Deputy Attorney General Rod Rosenstein, who appointed Mueller last month, testified Tuesday he has seen no evidence of good cause to fire Mueller.

Also Wednesday, Senate Judiciary Chairman Charles Grassley said his panel will investigate the removal of former FBI Director James Comey and “any alleged improper partisan interference in law enforcement investigations.”

Grassley announced the investigation in a letter to California Sen. Dianne Feinstein, the panel’s top Democrat. Grassley’s office said the letter is in response to a recent letter from Feinstein requesting that the committee seek details from senior FBI leadership about Comey’s interactions with President Donald Trump before he was fired.

The letter said the investigation will also probe Comey’s testimony that Loretta Lynch, as President Barack Obama‘s attorney general, had directed him to describe an FBI probe into Hillary Clinton‘s email practices as merely a “matter” and to avoid calling it an investigation.

“You and I agree that the American people deserve a full accounting of attempts to meddle in both our democratic processes and the impartial administration of justice … It is my view that fully investigating the facts, circumstances, and rationale for Mr. Comey’s removal will provide us the opportunity to do that on a cooperative, bipartisan basis,” according to the letter.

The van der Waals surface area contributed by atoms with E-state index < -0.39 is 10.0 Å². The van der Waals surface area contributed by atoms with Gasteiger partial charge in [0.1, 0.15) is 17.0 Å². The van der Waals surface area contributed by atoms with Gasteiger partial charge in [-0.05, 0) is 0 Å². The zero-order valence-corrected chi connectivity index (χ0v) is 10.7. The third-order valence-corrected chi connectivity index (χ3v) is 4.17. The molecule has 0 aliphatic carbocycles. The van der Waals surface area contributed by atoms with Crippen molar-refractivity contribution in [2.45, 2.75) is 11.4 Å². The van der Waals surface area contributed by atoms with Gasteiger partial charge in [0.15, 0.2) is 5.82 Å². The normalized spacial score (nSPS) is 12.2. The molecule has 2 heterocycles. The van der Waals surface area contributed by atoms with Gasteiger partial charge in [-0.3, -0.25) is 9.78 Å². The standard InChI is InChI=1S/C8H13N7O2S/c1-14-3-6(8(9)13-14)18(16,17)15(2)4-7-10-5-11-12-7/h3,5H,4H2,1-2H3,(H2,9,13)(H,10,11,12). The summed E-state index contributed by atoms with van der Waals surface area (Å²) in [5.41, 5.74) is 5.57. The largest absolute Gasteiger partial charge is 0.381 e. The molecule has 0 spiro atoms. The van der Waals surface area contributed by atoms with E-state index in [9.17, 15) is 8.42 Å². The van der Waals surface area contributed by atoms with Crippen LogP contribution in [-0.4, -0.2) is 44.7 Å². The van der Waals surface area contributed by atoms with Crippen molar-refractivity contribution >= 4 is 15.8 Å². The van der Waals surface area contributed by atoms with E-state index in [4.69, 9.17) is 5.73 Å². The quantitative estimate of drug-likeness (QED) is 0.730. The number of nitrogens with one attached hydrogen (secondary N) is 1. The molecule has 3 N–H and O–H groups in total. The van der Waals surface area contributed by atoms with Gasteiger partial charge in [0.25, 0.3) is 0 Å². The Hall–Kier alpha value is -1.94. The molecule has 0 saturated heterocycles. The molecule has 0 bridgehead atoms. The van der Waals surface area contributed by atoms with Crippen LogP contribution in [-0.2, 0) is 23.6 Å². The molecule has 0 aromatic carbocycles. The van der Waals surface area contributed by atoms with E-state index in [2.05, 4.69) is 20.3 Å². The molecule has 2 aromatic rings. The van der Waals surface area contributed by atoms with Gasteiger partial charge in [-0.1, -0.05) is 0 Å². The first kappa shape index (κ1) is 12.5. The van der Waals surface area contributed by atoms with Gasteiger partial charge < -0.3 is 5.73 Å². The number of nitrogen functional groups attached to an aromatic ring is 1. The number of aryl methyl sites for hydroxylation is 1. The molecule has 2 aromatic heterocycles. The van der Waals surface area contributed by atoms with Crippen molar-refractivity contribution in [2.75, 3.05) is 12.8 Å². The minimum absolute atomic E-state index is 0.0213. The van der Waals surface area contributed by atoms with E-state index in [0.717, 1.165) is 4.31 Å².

Feinstein has said the Judiciary Committee should investigate, but had asked Grassley to keep the investigations separate. Grassley said Comey’s dismissal and Comey’s testimony on Lynch should be looked at together, noting that Comey “took the opportunity in his testimony to clear his own name by denouncing as false the administration’s claims that the FBI rank-and-file had lost confidence in Mr. Comey’s leadership in the wake of the Clinton email investigation.”

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Business

Gov. Newsom Signs Package of Laws Supporting Restaurants, Bars

California Gov. Gavin Newsom approved a COVID-19 recovery package Friday supporting small hospitality establishments around the state, including restaurants and bars.

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Oakland, CA, USA February 21, 2011 Folks enjoy a sunny day with al fresco dining at the historic Last Chance Saloon, made famous by author Jack London, in Oakland, California/ iStock

California Gov. Gavin Newsom approved a COVID-19 recovery package Friday supporting small hospitality establishments around the state, including restaurants and bars.